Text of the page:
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Daily News Blog

15
May

Allowance of “Forever” or “Legacy” Chemicals Causes Insurmountable Multi-Generational Poisoning

(Beyond Pesticides, May 15, 2023) Say “legacy contaminant” or “forever chemical” and most people today think “PFAS” (perfluoroalkyl substances), but PFAS are just the latest persistent toxic chemicals recognized as presenting an alarmingly difficult cleanup problem. Fortunately, steps are being taken by governments and businesses to eliminate use of PFAS. (Organic farmers concerned about the integrity of their products have been leaders in these efforts.)

Although government officials often devote considerable energy and resources to cleaning up contamination, the continued manufacturing of these chemicals and their release into the environment creates a futile situation. The U.S. is a signatory to the 2001 Stockholm Convention, which provides an international framework for moving persistent organic pollutants out of commerce, but the U.S. Senate never ratified it.    

Ask your Senators to ratify the Stockholm convention. Tell EPA that persistent toxic pesticides must be considered to pose an “unreasonable risk to the environment under the Federal Insecticide, Fungicide, and Rodenticide Act (FIFRA),” which must result in cancellation of their registrations.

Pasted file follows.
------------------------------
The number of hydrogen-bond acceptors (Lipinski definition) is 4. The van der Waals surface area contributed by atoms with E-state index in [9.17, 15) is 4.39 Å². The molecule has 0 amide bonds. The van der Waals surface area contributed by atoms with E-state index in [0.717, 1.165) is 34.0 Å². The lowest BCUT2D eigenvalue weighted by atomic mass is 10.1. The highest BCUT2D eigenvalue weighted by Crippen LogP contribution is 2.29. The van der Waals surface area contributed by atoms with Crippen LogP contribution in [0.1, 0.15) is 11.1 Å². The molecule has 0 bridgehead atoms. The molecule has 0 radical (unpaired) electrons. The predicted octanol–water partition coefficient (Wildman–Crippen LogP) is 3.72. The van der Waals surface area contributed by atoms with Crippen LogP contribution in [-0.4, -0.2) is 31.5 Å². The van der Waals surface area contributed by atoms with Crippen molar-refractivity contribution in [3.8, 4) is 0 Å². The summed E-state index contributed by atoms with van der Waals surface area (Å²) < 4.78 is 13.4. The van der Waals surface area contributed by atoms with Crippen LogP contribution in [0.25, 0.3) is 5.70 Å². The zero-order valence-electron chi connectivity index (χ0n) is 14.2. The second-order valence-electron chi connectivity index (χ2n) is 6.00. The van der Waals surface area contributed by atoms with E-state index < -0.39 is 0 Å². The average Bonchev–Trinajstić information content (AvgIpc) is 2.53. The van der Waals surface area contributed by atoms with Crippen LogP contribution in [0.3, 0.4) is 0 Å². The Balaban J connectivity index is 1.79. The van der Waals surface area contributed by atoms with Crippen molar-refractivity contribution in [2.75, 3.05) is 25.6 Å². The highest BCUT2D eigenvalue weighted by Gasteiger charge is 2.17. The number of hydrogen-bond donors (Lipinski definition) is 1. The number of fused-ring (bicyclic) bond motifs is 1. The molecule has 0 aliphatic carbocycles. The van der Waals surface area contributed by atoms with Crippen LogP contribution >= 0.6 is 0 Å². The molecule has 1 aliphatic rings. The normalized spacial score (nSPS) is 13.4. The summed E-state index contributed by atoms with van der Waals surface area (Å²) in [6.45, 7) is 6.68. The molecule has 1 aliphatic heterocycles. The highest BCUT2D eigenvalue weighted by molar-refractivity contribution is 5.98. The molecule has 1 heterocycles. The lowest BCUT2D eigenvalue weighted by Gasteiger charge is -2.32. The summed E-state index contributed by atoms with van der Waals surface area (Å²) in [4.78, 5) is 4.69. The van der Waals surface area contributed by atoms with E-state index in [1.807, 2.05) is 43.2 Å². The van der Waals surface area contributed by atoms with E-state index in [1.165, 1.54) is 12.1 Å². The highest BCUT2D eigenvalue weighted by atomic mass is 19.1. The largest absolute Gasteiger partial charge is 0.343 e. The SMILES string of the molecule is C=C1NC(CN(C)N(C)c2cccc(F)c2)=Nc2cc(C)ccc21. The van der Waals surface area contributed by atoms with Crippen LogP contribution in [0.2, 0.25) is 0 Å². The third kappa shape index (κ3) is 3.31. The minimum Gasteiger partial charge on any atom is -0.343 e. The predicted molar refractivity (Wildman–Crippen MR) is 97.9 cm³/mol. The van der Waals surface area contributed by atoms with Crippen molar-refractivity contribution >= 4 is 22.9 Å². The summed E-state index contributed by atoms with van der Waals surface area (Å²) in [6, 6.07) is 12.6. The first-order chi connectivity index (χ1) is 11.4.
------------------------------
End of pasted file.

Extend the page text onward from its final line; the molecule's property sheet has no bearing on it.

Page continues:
PFAS contamination is just the latest chapter of a very old story. Legacy contamination of our bodies and the environment is partly a result of a slow piecemeal approach to eliminating these toxic chemicals. PFAS contamination is found in pesticides—and chlorinated dibenzo-p-dioxins (“dioxins”) and chlorodibenzofurans (“dibenzofurans” or “furans”) are also found in pesticides like 2,4-D and pentachlorophenol. 
 
Lead and arsenic are legacy contaminants arising from historical use of lead arsenate as a pesticide, but most legacy pesticide contamination comes from persistent organic (meaning containing carbon) pollutants or POPs. These include organochlorine pesticides like pentachlorophenol, DDT, dieldrin, aldrin, chlordane, mirex, endrin, heptachlor, hexachlorobenzene, and toxaphene. Although use of many persistent organic pesticides is not allowed in the U.S., use of others–notably pentachlorophenol and lindane–is still permitted. (Lindane’s use is allowed by FDA as a pediculicide.) Some of those not used in the U.S. are used elsewhere and move in the environment. 

POPs are hazardous chemicals that threaten human health and the planet’s ecosystems. POPs take a long time to degrade, are widely distributed throughout the environment, bioaccumulate and biomagnify through the food chain, and are toxic to humans and wildlife. POPs are linked to adverse immune system effects, reproductive disorders, and population declines in birds, fish, and other species. They are associated with reproductive, developmental, behavioral, neurological, endocrine, and immunological health effects in humans.